Twenty years of schoolin' and they put you on the day shift

Look out kid it's somethin' you did
God knows when but you're doin' it again

I started my physics career as a condensed matter experimentalist at MIT, and as such I was brought to Cornell as a Xerox fellow. I went once down into the bowels of Clark Hell, where there was a professor with an army of people slaving away in dark cubicles, and I promptly decided to join instead the field theorists who owned a beautiful rooftop view of the Ithaca hills and Ithaca skies. One fateful day Toichiro Kinoshita came up with a Feynman integral and asked me whether I could evaluate it for him. No sweat, I worked for a while and not only did I integrate it, but gave a formula for all Feynman integrals of that topology. It was only a bait. He came up with the next integral on which my general method miserably failed. Then he came with the next integral, and then it was like Vietnam - there was no way of getting out of it. I was spending nights developing algebraic languages disguised as editor macros so that synchrotron experimentalists would let me use their computer; we were flying in small planes to Brookhaven, carrying suitcases of computer punch-cards; and by four years later we had completed what at that time was the most complicated and the most expensive calculation ever carried out on a computer, and the answer was:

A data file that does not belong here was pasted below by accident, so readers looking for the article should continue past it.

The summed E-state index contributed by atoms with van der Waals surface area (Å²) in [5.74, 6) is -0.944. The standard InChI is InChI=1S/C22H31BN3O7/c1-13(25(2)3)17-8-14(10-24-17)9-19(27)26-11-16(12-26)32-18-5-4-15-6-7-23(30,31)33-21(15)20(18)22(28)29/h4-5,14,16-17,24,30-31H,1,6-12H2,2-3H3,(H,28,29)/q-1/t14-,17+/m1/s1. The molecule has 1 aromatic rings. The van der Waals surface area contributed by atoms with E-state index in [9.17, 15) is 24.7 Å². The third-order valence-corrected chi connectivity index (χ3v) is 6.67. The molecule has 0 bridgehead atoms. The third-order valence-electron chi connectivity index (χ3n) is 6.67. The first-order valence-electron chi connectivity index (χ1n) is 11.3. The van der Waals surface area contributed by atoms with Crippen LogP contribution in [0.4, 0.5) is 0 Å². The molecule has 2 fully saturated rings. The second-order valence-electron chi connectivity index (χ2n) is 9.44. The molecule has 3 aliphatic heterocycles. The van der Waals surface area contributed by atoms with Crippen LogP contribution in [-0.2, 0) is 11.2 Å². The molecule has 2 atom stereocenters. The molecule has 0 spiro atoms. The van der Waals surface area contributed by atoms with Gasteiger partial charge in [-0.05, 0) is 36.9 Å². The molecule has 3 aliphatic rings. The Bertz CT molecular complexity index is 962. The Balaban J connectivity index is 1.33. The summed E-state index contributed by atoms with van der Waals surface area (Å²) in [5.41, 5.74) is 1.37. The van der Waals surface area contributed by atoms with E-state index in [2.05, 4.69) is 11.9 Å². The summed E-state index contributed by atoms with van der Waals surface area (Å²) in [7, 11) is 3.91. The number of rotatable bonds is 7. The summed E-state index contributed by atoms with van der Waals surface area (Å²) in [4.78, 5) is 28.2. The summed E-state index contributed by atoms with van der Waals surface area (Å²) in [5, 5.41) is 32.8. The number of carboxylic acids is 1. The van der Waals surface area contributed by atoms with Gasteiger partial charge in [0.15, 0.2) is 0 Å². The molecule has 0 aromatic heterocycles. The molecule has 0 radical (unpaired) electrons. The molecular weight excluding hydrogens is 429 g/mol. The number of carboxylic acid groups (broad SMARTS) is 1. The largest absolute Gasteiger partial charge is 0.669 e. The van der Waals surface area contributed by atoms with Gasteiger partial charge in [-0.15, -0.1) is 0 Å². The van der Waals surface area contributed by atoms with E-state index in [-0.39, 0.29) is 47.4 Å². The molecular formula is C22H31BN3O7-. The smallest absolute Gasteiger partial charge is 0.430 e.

{1 \over 2} (g-2) = {1 \over 2} {\alpha \over \pi}
- 0.3284...
+ (1.183 \pm 0.011) \left({\alpha \over \pi}\right)^3.

To compund the misery, a respected physicist of teutonic bend expressed doubt in the correctness of my new formula for (g-2) extracted from the electron self-energy, because I only checked it for the cases where we used it. So I wasted some time proving a theorem in graph theory, appendix of paper I. I'll never do that again.

At the very end, I dreamed that I was a digit towards the end of the long string of digits that we had calculated for the electron magnetic moment, and that I died by being dropped as an insignificant digit. I was ready to move on.